So for example, if one of you is an avid spender and another one is sort of an investor, you can try to strike a balance between the money you spend and invest.
Why Financial Literacy is Important
From a government and a corporate standpoint, we’re in so much debt that we’re not sure how social security and pensions gonna look like in the future.
So our children, when they’ll retire, will only have whatever they’ve saved and invested. That’s why it’s no longer a luxury to teach your kids about money but a necessity.
There’s no “too young” age to talk to your kids about money. Financial socialization starts the way we socialize our children with others. Financial socialization is just an extension of it.
For example, having your child calculate the tip on checks at a restaurant. It helps them understand the value of the dollar, teaches them to give back to our service providers, and there’s also basic math involved.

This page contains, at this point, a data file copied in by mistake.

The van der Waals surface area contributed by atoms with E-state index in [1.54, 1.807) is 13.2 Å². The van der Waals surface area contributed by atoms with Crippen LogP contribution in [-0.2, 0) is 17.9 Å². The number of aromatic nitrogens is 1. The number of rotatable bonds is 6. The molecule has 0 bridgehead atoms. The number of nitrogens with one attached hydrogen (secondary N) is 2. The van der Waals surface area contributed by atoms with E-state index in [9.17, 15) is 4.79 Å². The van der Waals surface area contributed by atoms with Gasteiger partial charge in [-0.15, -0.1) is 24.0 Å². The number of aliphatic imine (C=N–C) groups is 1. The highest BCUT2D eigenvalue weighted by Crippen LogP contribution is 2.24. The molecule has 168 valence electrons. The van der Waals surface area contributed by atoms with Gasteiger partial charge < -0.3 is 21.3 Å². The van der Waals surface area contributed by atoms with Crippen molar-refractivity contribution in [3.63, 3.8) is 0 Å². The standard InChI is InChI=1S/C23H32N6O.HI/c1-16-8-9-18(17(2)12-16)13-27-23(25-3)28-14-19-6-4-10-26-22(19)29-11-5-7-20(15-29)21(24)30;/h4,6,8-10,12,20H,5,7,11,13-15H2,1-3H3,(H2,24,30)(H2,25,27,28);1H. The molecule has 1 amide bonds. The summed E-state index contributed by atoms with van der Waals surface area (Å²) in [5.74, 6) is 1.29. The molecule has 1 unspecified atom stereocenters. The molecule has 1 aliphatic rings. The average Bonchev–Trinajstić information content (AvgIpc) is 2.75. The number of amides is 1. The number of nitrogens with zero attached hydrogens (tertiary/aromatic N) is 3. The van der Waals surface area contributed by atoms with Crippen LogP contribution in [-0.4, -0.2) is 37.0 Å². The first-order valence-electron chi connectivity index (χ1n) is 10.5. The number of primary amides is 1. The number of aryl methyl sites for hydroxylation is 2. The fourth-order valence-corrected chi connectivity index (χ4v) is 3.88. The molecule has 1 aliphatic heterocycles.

Teaching your kids to differentiate between needs and wants is also one of the most important things. Once they get into a habit of doing that, they’ll do it as an adult as well.
Money Minded Families Book
If you’d like to have some in-depth knowledge on topics like how to talk about money with your family, then Stephanie Mackara’s book Money Minded Families is a must-read.
Stephanie is a financial advisor herself and helps people and families with their money. The book contains lessons that Stephanie has learned throughout her career talking and consulting hundreds of successful people.
The goal of the book is to help people check themselves financially and start thinking about money differently. It contains stories that are easy to read but provides you with insights into how successful people manage their money and build wealth.
The book is available on Amazon and her own website: moneymindedfamilies.org. You can check it out.